HealthDay News — Fathers’ passive smoke exposure through childhood may be associated with nonallergic asthma risk in offspring, according to a research letter published online Sept. 14 in the European Respiratory Journal.
Jiacheng Liu, from the University of Melbourne in Australia, and colleagues examined the association between fathers’ passive smoke exposure throughout childhood to puberty and asthma risk in offspring using data from 1,689 father-offspring pairs. Childhood asthma and hay fever status were reported by parents at age 7 years.
The researchers found that fathers’ passive smoke exposure before age 15 years was associated with increased odds of nonallergic asthma in offspring by age 7 years (adjusted multinomial odds ratio [aMOR], 1.59; 95 percent confidence interval [CI], 1.09 to 2.32). The association was stronger in ever-smoked fathers than in fully nonsmoking fathers (aMOR, 1.72 [95 percent CI, 1.02 to 2.92] versus 1.39 [95 percent CI, 0.78 to 2.46]) after further stratification by fathers’ lifetime active smoking history. In further interaction analyses, a significant association was suggested between combined fathers’ exposure to passive smoke before completing puberty and active smoking with offspring childhood nonallergic asthma (aMOR, 1.68; 95 percent CI, 1.02 to 2.79). The associations with offspring overall asthma or allergic asthma were not statistically significant.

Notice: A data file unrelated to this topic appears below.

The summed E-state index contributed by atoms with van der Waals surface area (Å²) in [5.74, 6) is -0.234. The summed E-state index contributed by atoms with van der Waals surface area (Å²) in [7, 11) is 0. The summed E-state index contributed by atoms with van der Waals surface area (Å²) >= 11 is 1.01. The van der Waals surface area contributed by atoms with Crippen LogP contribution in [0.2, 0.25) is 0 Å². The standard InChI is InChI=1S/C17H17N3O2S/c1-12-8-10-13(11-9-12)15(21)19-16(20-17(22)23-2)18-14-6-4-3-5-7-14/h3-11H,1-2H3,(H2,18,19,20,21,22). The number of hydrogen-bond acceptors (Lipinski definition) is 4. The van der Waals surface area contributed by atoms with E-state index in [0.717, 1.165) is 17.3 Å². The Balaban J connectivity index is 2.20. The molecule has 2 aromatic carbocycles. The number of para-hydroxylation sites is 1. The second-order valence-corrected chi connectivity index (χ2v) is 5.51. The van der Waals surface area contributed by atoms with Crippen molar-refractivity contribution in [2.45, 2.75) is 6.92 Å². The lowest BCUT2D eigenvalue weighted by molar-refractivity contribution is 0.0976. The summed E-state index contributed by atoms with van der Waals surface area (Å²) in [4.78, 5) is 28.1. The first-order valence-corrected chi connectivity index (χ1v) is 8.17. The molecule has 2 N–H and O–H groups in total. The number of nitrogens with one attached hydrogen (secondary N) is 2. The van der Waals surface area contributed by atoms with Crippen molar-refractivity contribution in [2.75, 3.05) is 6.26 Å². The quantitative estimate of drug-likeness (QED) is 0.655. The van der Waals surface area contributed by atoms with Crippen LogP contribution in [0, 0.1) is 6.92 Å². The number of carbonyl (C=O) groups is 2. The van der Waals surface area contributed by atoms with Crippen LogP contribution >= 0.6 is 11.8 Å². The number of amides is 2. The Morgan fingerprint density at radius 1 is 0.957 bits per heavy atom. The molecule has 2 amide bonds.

“These findings provide new insights and stronger evidence for the transgenerational effects caused by paternal passive smoke exposure on their offspring health,” the authors write.
One author disclosed financial ties to the pharmaceutical industry.